Colours Across Cultures – Colour Psychology Guide

Last Updated July 23, 2014

For centuries and across cultures, color has been used to evoke emotion, convey meaning and to express feelings.

Businesses use color psychology everyday to communicate targeted messages to their customers and to inspire emotional appeals.

But how do colors relate to localization?

Blue Across Cultures

Have you ever noticed that most major banks prefer to use blue in their branding?

In most parts of the world, the color blue is associated with trust, protection and responsibility—three traits that most customers find relatively important when looking to store their money.

However, not all colors convey the same universal language.

Yellow Across Cultures

Yellow, for example, is used to express happiness and warmth in most parts of North America.

Latin America, conversely, sees yellows as a sign of death, sorrow and mourning.

Red Across Cultures

Red represents happiness, joy and celebration in most Asian countries.

In China, the use of red is used heavily for logos, packaging and advertisements.

It is no secret that red evokes a very positive connotation within the country.

In Middle Eastern countries, the opposite is true. Red is a symbol of caution, danger and evil. Not exactly the same message.

Green Across Cultures

Green is almost unanimously associated with nature and the environment.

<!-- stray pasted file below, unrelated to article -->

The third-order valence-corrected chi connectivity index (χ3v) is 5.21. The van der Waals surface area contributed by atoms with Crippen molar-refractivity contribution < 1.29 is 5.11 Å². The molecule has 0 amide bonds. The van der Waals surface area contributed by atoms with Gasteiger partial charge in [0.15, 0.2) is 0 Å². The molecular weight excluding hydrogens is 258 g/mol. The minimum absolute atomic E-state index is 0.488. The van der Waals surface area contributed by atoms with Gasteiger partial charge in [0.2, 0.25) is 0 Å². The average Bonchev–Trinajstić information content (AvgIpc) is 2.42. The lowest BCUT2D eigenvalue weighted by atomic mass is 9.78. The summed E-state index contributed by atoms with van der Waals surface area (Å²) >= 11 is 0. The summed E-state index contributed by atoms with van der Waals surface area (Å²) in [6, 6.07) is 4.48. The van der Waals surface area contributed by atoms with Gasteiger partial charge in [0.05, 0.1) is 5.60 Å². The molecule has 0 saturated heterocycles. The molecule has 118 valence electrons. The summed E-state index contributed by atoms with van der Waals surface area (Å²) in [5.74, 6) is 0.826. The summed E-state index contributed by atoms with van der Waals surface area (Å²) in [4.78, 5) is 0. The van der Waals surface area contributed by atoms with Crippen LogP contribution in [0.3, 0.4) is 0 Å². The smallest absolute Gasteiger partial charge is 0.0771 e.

However, there are some distinctions between countries worth mentioning.

In China, for example, green is often associated with infidelity. A green hat is a symbol that a man’s wife is being unfaithful.

In North Africa, green symbolizes corruption, whereas in Japan, green signifies eternal life.

Green is considered to be a symbol of bad news in Israel.

Colors Across Cultures (Infographic)

Below is a chart to help you understand the different color perceptions across different areas of the world.

But is color really THAT important?

Research from the CCICOLOR – Institute for Color Research found that, “customers generally make an initial judgment on a product within 90 seconds of interaction with that product and about 62%-90% of that judgment is based on color.”

Research also suggests that 80% of the sensory information that we absorb is visual.

Examples of Color Cultural Mistakes in Business

Black Scooters in India

A scooter manufacturer in Japan entered the Indian market with a jet black scooter.

In Japan, black is considered to be a sleek, modern color.

Scooter sales in India never gained any traction.

After doing some consumer research, the manufacturer found out that black represents death in India.

Sales increased after the scooters were sold in other colors.

Green Chewing Gum in China

An article in the Futurist (1997) describes a chewing gum company who entered the Chinese market with green branding.

The product’s sales were terrible until the company found out that green is a sacred color in China.

The company then changed their product branding to pink and saw their sales increase.

The article goes on to explain that “a product with the wrong color may not only fail in a particular country, it may even offend entire cultures.” (Futurist, ISSN 0016-3317, Jul/Aug97, Vol. 31, Issue 4)


Knowing how your brand will be perceived is crucial  for any company looking to expand globally or looking to do business with companies in other countries.

Although globalization and the internet are starting to blur some of these differences, many color perceptions have been culturally ingrained for centuries.


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